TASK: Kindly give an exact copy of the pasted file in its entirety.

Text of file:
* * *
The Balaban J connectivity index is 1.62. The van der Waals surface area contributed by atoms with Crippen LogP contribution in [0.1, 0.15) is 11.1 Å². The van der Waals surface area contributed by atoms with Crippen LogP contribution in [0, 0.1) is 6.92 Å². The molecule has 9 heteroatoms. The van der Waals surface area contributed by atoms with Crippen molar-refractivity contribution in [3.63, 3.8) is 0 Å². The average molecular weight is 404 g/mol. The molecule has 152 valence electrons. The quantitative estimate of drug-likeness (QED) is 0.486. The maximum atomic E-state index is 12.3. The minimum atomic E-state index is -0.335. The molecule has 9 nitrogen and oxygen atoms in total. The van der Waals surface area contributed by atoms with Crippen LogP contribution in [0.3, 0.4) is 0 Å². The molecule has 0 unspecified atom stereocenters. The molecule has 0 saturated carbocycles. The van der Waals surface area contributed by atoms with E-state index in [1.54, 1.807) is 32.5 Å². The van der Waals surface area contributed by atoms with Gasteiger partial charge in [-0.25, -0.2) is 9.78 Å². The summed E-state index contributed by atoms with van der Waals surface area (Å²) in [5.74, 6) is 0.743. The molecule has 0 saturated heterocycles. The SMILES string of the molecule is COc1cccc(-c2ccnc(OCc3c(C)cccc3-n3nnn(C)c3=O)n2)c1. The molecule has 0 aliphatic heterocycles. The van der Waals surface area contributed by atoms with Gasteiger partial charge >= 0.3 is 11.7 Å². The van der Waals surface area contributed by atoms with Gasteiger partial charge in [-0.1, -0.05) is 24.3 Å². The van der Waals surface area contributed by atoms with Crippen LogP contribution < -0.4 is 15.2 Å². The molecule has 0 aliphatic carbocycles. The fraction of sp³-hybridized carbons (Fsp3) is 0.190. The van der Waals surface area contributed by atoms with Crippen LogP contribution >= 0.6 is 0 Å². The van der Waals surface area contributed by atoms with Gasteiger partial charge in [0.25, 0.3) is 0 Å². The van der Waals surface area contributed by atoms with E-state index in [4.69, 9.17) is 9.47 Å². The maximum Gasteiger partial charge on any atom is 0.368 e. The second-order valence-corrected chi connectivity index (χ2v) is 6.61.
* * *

The Balaban J connectivity index is 1.62. The van der Waals surface area contributed by atoms with Crippen LogP contribution in [0.1, 0.15) is 11.1 Å². The van der Waals surface area contributed by atoms with Crippen LogP contribution in [0, 0.1) is 6.92 Å². The molecule has 9 heteroatoms. The van der Waals surface area contributed by atoms with Crippen molar-refractivity contribution in [3.63, 3.8) is 0 Å². The average molecular weight is 404 g/mol. The molecule has 152 valence electrons. The quantitative estimate of drug-likeness (QED) is 0.486. The maximum atomic E-state index is 12.3. The minimum atomic E-state index is -0.335. The molecule has 9 nitrogen and oxygen atoms in total. The van der Waals surface area contributed by atoms with Crippen LogP contribution in [0.3, 0.4) is 0 Å². The molecule has 0 unspecified atom stereocenters. The molecule has 0 saturated carbocycles. The van der Waals surface area contributed by atoms with E-state index in [1.54, 1.807) is 32.5 Å². The van der Waals surface area contributed by atoms with Gasteiger partial charge in [-0.25, -0.2) is 9.78 Å². The summed E-state index contributed by atoms with van der Waals surface area (Å²) in [5.74, 6) is 0.743. The molecule has 0 saturated heterocycles. The SMILES string of the molecule is COc1cccc(-c2ccnc(OCc3c(C)cccc3-n3nnn(C)c3=O)n2)c1. The molecule has 0 aliphatic heterocycles. The van der Waals surface area contributed by atoms with Gasteiger partial charge >= 0.3 is 11.7 Å². The van der Waals surface area contributed by atoms with Gasteiger partial charge in [-0.1, -0.05) is 24.3 Å². The van der Waals surface area contributed by atoms with Crippen LogP contribution < -0.4 is 15.2 Å². The molecule has 0 aliphatic carbocycles. The fraction of sp³-hybridized carbons (Fsp3) is 0.190. The van der Waals surface area contributed by atoms with Crippen LogP contribution >= 0.6 is 0 Å². The van der Waals surface area contributed by atoms with Gasteiger partial charge in [0.25, 0.3) is 0 Å². The van der Waals surface area contributed by atoms with E-state index in [4.69, 9.17) is 9.47 Å². The maximum Gasteiger partial charge on any atom is 0.368 e. The second-order valence-corrected chi connectivity index (χ2v) is 6.61.